Right after the recent introduction of the new aero Pinarello Dogma F10, we saw an open letter by Victor Major of Velocite claiming that the new design infringed on his patented Intellectual Property. The topic at issue was the concave trailing section to the downtube with a water bottle tucked into it. But with a response today from Cicli Pinarello, unsurprisingly it seems that not everything in that open letter was as cut and dry as it seems. According to Pinarello they did in fact respond to what seems to have been a vague initial communication after the release of their new Bolide, and were waiting to hear back from Velocite. That never happened, so they only now seem to have found out what the concern was in the first place. Pinarello’s response wants to clear up the issue and move forward. Read on for more and the full response after the break…
Pinarello responds by essentially saying that they of course respect the Intellectual Property of others and want to address the issue directly. What they don’t want is a back-and-forth argument where one or the other party attempts to drag the other in the mud over a perceived slight and certainly doesn’t appreciate being branded as having stolen IP. Surely it is time for the patent lawyers to hash it out, but Pinarello asks to have a reasonable and professional communication so that the issue can e resolved.
Read the full response below:
Referring to “Open letter to Cicli Pinarello SpA” published by Mr. Victor Major, CEO of Velocite Tech, on velocite-bikes.com, Cicli Pinarello states the following.
Cicli Pinarello SpA, as a leading company in the cycling sector, obviously takes Intellectual Property issues with the utmost seriousness, Pinarello itself being a patent holder.
While it is true that Mr. Major, through his Taiwanese law firm, wrote to Pinarello on July 2016, it is also true that Pinarello promptly answered (on the 4th of August), through its law firm, clearly and unmistakably pointing out that Mr. Major’s communication was lacking essential information since it did not identify which of Pinarello’s products were contested nor did it give any explanation as to why such products would allegedly infringe Mr. Major’s patents. Providing this information is not ancillary but mandatory when an infringement is alleged.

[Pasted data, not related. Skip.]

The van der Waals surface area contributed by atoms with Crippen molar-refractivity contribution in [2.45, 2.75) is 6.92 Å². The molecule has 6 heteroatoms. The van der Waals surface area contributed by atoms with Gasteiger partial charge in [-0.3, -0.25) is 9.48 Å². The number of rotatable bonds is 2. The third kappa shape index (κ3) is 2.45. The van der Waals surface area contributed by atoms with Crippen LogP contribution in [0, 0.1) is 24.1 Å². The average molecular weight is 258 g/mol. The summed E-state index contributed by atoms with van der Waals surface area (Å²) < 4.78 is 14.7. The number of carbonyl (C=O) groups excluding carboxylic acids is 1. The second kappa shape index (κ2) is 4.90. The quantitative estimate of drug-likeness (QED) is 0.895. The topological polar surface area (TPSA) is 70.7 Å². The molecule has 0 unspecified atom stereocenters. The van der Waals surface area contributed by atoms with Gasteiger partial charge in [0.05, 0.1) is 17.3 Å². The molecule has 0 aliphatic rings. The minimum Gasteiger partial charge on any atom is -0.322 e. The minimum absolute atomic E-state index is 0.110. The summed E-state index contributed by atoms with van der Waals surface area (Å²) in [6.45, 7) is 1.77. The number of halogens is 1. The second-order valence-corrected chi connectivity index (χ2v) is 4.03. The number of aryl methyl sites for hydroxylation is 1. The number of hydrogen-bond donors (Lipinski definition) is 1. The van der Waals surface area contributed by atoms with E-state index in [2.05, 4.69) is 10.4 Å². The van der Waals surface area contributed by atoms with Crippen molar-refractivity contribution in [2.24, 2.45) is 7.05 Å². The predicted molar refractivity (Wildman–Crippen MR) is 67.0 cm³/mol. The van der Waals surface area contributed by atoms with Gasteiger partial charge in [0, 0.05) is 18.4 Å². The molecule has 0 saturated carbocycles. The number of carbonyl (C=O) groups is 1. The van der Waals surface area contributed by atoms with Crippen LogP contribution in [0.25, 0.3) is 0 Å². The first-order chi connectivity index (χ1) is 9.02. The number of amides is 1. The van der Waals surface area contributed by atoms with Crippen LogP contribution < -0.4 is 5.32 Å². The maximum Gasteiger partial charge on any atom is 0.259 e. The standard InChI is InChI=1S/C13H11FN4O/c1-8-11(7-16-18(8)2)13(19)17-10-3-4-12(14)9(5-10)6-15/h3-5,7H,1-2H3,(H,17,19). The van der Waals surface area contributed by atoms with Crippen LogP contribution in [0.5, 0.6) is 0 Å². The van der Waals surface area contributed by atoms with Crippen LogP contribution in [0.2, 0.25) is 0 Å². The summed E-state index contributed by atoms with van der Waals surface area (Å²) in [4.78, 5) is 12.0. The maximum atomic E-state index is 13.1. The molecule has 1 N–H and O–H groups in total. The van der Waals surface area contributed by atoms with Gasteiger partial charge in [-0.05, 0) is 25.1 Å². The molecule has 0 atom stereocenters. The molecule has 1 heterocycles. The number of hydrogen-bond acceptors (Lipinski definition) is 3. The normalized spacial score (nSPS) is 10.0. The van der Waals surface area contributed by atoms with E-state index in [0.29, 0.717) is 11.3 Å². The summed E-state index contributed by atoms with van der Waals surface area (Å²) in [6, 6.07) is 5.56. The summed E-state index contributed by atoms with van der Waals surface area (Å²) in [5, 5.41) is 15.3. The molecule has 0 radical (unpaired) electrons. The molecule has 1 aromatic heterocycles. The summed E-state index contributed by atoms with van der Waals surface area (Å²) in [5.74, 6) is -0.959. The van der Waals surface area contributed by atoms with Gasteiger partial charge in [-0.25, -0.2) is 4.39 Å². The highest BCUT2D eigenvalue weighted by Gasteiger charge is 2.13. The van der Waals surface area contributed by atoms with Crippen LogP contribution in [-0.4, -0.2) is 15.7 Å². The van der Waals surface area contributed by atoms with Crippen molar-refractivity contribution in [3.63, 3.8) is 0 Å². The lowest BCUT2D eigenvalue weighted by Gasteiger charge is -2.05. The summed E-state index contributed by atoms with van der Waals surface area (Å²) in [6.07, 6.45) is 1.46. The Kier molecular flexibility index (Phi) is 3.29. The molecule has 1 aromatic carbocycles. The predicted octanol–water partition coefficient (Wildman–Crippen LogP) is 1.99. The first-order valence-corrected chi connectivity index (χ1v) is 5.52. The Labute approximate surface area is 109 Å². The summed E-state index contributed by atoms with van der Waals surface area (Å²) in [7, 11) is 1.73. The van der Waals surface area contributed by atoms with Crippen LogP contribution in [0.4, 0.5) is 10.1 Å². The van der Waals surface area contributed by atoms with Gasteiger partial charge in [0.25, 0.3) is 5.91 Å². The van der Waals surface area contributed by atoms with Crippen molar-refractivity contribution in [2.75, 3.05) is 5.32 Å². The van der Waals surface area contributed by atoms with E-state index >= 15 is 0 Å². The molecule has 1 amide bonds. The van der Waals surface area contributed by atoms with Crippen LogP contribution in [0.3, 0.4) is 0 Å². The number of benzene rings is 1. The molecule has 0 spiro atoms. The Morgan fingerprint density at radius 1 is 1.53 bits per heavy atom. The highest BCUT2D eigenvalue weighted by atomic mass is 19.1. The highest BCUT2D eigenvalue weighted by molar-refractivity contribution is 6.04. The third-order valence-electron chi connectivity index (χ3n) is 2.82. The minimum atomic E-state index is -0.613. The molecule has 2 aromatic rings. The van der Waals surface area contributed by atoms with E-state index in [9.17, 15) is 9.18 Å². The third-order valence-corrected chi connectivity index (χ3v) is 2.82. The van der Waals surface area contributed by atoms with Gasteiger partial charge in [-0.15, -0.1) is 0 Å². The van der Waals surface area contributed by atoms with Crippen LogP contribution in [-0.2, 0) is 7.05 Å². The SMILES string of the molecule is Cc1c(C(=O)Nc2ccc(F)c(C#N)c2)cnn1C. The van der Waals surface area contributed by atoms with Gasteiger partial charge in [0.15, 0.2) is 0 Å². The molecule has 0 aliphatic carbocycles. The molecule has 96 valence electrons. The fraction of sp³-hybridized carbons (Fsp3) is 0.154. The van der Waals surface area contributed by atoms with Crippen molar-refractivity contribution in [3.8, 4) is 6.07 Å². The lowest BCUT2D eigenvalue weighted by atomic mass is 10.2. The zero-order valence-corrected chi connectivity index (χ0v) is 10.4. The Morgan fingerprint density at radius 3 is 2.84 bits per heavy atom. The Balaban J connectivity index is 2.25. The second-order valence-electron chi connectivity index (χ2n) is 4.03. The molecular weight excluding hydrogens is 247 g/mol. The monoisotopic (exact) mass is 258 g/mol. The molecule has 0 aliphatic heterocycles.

Pinarello’s patent attorneys not only asked Mr. Major’s attorneys to clarify his position, but also pointed out that Pinarello’s reply was to be expected “not earlier than mid of September 2016, provided that, in the meantime, we will have received the information mentioned above”, information that Pinarello was still waiting to receive from Mr. Major when he decided to post his “Open letter”.
In the same letter, Pinarello’s patent attorneys also brought to Mr. Major’s attention the fact that bicycles with aerodynamic frames have been on the market for years, even going so far as to provide an example.
Neither the requested information nor any reply was sent by Mr. Major in response to Pinarello’s request for clarifications, which have now been provided by Mr. Major in his “Open letter”.
Despite his own fault in not answering Pinarello’s request for clarifications, Mr. Major chose to publicly write his “Open letter” and to depict Pinarello as a sort of “thief”, who uses a patented design without permission and does not respond to legal letters.
Although Pinarello can understand that his behavior may procure Mr. Major a rise in his notoriety, that same behavior is deeply unfair, since Mr. Major himself is perfectly aware that he chose not to discuss the issue with Pinarello.
Cicli Pinarello SpA was, and is, available to discuss the matter with Mr. Major, but will not tolerate and will take appropriate actions against any unsupported allegation, explicit or implicit, of being an infringer or a “thief”.